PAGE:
Literature review to inform evidence based practice module development

Evidence based practice is not a new concept in nursing; indeed the Briggs report [9] suggested that nursing should become a ‘research based’ profession. Despite this, recent research undertaken with over 1000 newly qualified nurses across Europe suggested they are uncertain about their intention to use research evidence [10] and international literature suggests that students can still struggle to understand the relevance of evidence based practice to nursing [11]. Nonetheless, present-day nursing demands that nurses provide care that is based on best available evidence, as opposed to care based solely on tradition or authority [12]. To do so, nursing education providers need to ensure they build capacity in undergraduate nursing students to equip them with the skills to understand the importance and application of EBP.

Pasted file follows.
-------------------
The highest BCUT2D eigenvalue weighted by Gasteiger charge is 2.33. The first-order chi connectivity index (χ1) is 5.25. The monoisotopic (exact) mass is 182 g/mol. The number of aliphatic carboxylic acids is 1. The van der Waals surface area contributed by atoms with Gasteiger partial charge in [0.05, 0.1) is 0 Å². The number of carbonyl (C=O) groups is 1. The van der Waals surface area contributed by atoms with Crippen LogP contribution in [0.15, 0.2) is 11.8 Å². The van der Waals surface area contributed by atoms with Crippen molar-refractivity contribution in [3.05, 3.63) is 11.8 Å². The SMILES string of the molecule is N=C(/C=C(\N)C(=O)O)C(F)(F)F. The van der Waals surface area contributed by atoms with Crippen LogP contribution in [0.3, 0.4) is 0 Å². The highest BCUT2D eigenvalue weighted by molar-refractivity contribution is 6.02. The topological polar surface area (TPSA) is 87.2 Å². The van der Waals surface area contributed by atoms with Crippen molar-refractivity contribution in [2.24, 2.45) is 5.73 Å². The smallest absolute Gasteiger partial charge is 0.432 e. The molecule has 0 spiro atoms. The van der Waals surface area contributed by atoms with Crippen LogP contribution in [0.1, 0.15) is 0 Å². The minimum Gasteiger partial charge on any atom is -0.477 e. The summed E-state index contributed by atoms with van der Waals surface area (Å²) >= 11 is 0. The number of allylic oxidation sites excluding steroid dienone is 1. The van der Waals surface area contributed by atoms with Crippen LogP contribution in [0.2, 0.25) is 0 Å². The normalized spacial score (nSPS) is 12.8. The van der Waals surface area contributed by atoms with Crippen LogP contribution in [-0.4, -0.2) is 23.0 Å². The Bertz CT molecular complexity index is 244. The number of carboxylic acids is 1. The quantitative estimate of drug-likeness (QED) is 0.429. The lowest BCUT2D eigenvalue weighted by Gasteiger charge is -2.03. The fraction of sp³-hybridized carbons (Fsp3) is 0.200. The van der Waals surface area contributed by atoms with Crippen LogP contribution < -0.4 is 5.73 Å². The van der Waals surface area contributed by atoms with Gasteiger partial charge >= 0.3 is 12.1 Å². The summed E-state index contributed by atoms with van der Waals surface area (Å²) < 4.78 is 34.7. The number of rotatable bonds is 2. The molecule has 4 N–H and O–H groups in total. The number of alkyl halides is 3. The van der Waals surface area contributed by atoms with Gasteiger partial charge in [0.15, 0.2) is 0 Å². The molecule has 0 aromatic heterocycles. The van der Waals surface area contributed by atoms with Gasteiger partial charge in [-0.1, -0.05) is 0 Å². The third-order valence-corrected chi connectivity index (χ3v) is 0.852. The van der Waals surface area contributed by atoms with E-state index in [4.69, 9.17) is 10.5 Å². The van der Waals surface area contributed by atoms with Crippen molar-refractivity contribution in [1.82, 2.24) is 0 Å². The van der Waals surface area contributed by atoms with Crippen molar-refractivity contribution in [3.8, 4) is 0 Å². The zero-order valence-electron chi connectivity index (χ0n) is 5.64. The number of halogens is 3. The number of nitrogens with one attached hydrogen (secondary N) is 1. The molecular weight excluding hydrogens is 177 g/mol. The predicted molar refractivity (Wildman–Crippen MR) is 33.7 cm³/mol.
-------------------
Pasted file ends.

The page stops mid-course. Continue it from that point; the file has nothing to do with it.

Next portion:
Current research demonstrates that student nurses generally acknowledge the role that EBP plays in clinical practice. Indeed a recent study of undergraduate student nurses noted that most participants reported a positive attitude towards EBP, with a majority indicating that it was important for practice and quality of patient car [13]. Additionally, empirical evidence has demonstrated that undergraduate student nurses overwhelmingly support the notion that EBP can improve clinical practice.[14]. Despite this, undergraduate student nurses still favour EBP courses less than other core modules in their curriculum [14]. Additionally, there is a necessity for meticulous planning of how EBP is delivered in undergraduate curriculum. Indeed a recent study indicated that prior to a ‘reshaping of the perception of EBP’ course the majority of undergraduate student nurses had indicated that they did not fully grasp how to link EBP to clinical practice and that their general attitude had been negative towards EBP [15]. Thus when developing EBP educational initiatives, careful consideration must be given not only to EBP skills such as critiquing but also to the relevance of EBP to nursing.